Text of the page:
BOSReview

photo credit: Tina Picz

Muqueca review image

Muqueca

$$$$

Keep Muqueca in your back pocket. If you don’t have any pockets, store it in your purse, messenger bag, or that cheap drawstring backpack filled with an empty pack of mints, a pair of sunglasses you thought you lost last summer, and some gnarly earbuds that should probably be put in a petri dish to see if they can create new lifeforms.

That way, whenever you’re sick of being asked to order two-to-three small plates per person, don’t have it in you to wait two hours for a table, or can’t figure out where to go on a Tuesday, you’ll pull this Brazilian seafood restaurant out of your pocket like one of those magical loose ten-dollar bills. You’ll head to Cambridge, and you’ll eat big plates of food that are more colorful than Will Smith’s closet circa 1991. And you’ll be happy, because Muqueca is one of those casual neighborhood places that never gets too crowded, never empties your wallet, and never feels like a fallback.

Tina Picz

Muqueca review image

This tiny, colorful spot in Inman Square is homey. Not in the sense that it will actually feel like your home, because unless you’re a South American artist who gets her inspiration from the docks of Sao Paulo, it won’t. But it’s homey in the sense that it’s obviously filled with regulars (some of whom may be speaking to the wait staff in Portuguese) and serves hearty stews, rice casseroles, and grilled meats that will feel like comfort food, even if you’ve never had them before.

The first time you come here, you’ll probably decide to start with the namesake moqueca. This is a good decision, congratulate yourself by drinking a caipirinha. The moqueca is a giant stone bowl filled with seafood that simmers in a rich, sweet orange broth that’s so good it should be ranked ahead of oil and just slightly below water on the UN index of liquid natural resources. But the menu here is huge, and tough as it may be to pry yourself away from their signature dish once you’ve tried it, you’ll be doing yourself a disservice if you don’t explore their deep fried whole fishes, grilled pork, and plantain lasagna - the last of which you should try for no other reason than that you may not see it in any other restaurant in America. (Seriously, do a Google search for “lasagna de banana” - Muqueca is the entire first page of results.)

You’ll probably never make it through the whole menu here, but in a few years time you might find that you’ve come close. Because after you’ve come here once and stored it away, you’ll find yourself pulling it out for all sorts of situations: lunch on a rainy day when you work from home, dinner with anyone who’s up for eating tripe, or a date when you want to impress someone by showing them you know about good restaurants that weren’t conceived by suits in a boardroom. You need to hold onto Muqueca just like you hold onto your wallet and keys. And, unlike that pack of gum you forgot about that’s now exploded all over your jeans, remembering that Muqueca is in your back pocket will always make you happy.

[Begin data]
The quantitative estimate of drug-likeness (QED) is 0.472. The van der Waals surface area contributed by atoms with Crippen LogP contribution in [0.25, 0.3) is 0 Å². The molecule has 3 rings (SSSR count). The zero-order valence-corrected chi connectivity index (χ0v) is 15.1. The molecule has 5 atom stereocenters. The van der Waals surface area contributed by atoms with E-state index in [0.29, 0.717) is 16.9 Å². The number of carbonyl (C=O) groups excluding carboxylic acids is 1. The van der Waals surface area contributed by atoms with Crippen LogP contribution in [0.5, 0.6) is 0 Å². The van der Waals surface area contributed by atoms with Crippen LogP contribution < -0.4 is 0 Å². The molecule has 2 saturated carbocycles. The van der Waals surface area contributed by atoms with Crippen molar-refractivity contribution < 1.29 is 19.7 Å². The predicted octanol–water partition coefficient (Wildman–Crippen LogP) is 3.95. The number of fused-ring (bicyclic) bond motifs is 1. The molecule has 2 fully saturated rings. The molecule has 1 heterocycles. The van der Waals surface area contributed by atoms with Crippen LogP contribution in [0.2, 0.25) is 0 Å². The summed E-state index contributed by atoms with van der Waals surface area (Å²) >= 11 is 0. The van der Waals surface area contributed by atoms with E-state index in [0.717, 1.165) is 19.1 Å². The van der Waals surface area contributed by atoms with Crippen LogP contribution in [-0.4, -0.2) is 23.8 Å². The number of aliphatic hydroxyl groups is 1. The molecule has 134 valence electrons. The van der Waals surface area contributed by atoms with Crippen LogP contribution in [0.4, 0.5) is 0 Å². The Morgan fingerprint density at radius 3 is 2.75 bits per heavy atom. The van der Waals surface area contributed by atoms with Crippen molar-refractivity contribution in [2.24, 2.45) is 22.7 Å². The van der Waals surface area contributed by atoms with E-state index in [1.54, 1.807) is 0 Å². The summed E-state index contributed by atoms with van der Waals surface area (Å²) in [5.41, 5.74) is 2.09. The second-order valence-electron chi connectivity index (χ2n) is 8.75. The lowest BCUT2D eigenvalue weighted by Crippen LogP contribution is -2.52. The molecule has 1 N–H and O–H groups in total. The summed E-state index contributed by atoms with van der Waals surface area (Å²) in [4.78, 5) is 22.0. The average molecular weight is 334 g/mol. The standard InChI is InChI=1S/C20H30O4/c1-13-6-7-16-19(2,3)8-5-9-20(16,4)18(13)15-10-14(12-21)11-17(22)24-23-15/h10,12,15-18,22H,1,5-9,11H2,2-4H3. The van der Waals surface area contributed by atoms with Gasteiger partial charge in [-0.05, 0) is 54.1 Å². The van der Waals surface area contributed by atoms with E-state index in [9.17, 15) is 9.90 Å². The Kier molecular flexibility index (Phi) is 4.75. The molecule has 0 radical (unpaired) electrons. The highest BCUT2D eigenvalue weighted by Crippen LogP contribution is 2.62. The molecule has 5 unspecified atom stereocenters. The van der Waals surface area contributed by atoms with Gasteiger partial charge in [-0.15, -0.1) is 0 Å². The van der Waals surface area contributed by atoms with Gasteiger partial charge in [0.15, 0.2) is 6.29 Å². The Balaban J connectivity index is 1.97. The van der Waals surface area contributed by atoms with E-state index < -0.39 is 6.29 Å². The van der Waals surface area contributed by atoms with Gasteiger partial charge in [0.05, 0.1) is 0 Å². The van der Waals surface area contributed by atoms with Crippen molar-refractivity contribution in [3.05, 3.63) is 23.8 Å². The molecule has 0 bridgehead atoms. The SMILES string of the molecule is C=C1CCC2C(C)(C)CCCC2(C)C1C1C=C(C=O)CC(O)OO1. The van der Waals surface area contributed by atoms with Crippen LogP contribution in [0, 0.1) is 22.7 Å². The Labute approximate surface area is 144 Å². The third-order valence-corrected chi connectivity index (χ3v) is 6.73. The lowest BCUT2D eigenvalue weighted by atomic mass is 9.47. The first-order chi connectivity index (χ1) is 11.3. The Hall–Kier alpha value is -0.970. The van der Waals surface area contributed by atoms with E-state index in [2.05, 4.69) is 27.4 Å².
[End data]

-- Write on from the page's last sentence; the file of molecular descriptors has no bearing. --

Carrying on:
Food Rundown

Brazilian Style Crab Cake

It’s kind of a hybrid between a Maryland style crab cake and a stuffed quahog, as the crab is baked with breadcrumbs, cheese, peppers, and tomatoes. You’d be wise to start your night with this.

Tina Picz

Muqueca review image

Fried Yucca and Dried Beef

It’s pretty much exactly what it sounds like: a bunch of pieces of fried yucca and some chunks of meat. Don’t be fooled by the word “dried” - the beef is actually pretty fatty and moist, and it’s the yucca that’s a little dry here.

Tina Picz

Muqueca review image

Moqueca

They named themselves after this dish for a reason. Think of it as Brazil’s version of a New England seafood chowder and, just like the Brazilian version of anything Boston does would be more colorful and more fun, that’s the case here too.

Tina Picz

Muqueca review image

Shrimp Bobo

It’s shrimp simmering in a curry of coconut milk, tomato, yucca cream, onions, and cilantro, and it’s way better that shrimp dunked in cocktail sauce.

Tina Picz

Muqueca review image

Deep Fried Red Snapper

There’s something cathartic about ripping a piece of fish right of its skeleton. But you’re not here to release pent up anger, you’re here to eat good food, and this dish qualifies.

Lasagna de Banana

Muqueca claims to be the inventor of this dish. It’s basically a plantain casserole. We’re not going to search every beachside cafe in Brazil to see if they deserve that title, but we will tell you that, if they did invent this, they invented something pretty good.

Tina Picz

Muqueca review image

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